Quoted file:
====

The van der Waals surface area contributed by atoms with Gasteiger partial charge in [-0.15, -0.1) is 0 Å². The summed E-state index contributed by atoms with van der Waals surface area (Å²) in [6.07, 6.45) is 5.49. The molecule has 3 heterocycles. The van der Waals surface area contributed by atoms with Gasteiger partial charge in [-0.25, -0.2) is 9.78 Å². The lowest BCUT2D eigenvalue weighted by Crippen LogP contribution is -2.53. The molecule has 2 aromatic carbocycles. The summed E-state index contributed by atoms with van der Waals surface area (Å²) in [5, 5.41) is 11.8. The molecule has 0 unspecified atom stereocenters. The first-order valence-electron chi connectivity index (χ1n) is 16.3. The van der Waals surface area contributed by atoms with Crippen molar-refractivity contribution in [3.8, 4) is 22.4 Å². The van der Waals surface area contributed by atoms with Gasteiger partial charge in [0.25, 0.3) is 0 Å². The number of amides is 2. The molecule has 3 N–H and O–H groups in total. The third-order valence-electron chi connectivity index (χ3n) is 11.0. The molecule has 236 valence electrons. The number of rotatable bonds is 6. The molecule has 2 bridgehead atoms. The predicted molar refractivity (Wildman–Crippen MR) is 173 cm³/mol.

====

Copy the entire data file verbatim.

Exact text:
The van der Waals surface area contributed by atoms with Gasteiger partial charge in [-0.15, -0.1) is 0 Å². The summed E-state index contributed by atoms with van der Waals surface area (Å²) in [6.07, 6.45) is 5.49. The molecule has 3 heterocycles. The van der Waals surface area contributed by atoms with Gasteiger partial charge in [-0.25, -0.2) is 9.78 Å². The lowest BCUT2D eigenvalue weighted by Crippen LogP contribution is -2.53. The molecule has 2 aromatic carbocycles. The summed E-state index contributed by atoms with van der Waals surface area (Å²) in [5, 5.41) is 11.8. The molecule has 0 unspecified atom stereocenters. The first-order valence-electron chi connectivity index (χ1n) is 16.3. The van der Waals surface area contributed by atoms with Crippen molar-refractivity contribution in [3.8, 4) is 22.4 Å². The van der Waals surface area contributed by atoms with Gasteiger partial charge in [0.25, 0.3) is 0 Å². The number of amides is 2. The molecule has 3 N–H and O–H groups in total. The third-order valence-electron chi connectivity index (χ3n) is 11.0. The molecule has 236 valence electrons. The number of rotatable bonds is 6. The molecule has 2 bridgehead atoms. The predicted molar refractivity (Wildman–Crippen MR) is 173 cm³/mol.